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Individual or team decision-making-Causes and consequences of self-selection

  • Kocher, Martin G.
  • Strauß, Sabine
  • Sutter, Matthias

Even though decision-making in small teams is pervasive in business and private life, little is known about subjects' preferences with respect to individual and team decision-making and about the consequences of respecting these preferences. We report the results from an experimental beauty-contest game where subjects could endogenously choose their preferred way of decision-making. About 60% of them preferred to decide in a team, and teams won the game significantly more often than individuals did. Nevertheless, both individuals and teams were highly satisfied with their chosen role, though for different reasons.

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Paper provided by University of Munich, Department of Economics in its series Munich Reprints in Economics with number 18162.

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Date of creation: Aug 2006
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Publication status: Published in Games and Economic Behavior 2 56(2006-08): pp. 259-270
Handle: RePEc:lmu:muenar:18162
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  1. Che,Y.K. & Yoo,S.W., 1998. "Optimal incentives for teams," Working papers 8, Wisconsin Madison - Social Systems.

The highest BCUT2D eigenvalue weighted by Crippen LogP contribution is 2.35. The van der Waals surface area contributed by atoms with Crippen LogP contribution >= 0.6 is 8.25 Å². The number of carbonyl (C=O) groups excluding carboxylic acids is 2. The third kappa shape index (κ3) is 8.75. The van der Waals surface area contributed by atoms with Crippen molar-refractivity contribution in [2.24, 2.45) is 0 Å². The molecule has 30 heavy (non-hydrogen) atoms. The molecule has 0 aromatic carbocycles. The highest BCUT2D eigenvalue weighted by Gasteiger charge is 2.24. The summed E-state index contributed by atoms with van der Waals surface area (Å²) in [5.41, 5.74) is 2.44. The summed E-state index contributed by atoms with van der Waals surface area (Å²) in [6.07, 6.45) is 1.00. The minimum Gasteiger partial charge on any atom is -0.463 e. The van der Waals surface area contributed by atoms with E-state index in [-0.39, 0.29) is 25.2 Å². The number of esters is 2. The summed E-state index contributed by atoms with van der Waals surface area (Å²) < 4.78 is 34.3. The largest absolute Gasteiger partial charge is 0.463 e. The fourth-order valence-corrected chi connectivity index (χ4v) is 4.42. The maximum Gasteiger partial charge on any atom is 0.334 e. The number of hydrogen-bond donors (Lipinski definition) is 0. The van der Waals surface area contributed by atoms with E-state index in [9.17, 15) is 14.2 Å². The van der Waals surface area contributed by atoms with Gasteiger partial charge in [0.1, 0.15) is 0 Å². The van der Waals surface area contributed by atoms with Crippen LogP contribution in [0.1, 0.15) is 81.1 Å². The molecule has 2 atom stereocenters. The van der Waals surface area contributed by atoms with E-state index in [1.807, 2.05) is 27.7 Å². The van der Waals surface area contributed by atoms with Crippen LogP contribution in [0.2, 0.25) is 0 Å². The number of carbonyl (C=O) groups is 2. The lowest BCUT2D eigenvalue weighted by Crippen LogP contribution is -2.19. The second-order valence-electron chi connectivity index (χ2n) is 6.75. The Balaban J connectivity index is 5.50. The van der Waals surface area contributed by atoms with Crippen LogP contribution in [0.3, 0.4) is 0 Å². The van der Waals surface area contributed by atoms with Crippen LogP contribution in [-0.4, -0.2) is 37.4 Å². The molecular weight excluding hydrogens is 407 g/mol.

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  6. Costa-Gomes, Miguel A. & Crawford, Vincent P., 2004. "Cognition and Behavior in Two-Person Guessing Games: An Experimental Study," University of California at San Diego, Economics Working Paper Series qt449812fx, Department of Economics, UC San Diego.
  7. Bettina Kuon & Abdolkarim Sadrieh & Barbara Mathauschek, 1999. "Teams Take the Better Risks," Discussion Paper Serie B 452, University of Bonn, Germany.
  8. Sutter, Matthias, 2005. "Are four heads better than two? An experimental beauty-contest game with teams of different size," Economics Letters, Elsevier, vol. 88(1), pages 41-46, July.
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  15. Gary Bornstein & Ilan Yaniv, 1998. "Individual and Group Behavior in the Ultimatum Game: Are Groups More “Rational†Players?," Experimental Economics, Springer, vol. 1(1), pages 101-108, June.
  16. Kocher, Martin G. & Sutter, Matthias, 2005. "The decision maker matters: Individual versus group behaviour in experimental beauty-contest games," Munich Reprints in Economics 18213, University of Munich, Department of Economics.
  17. Nagel, Rosemarie, 1995. "Unraveling in Guessing Games: An Experimental Study," American Economic Review, American Economic Association, vol. 85(5), pages 1313-26, December.
  18. Bone, John & Hey, John & Suckling, John, 1999. "Are Groups More (or Less) Consistent Than Individuals?," Journal of Risk and Uncertainty, Springer, vol. 18(1), pages 63-81, April.
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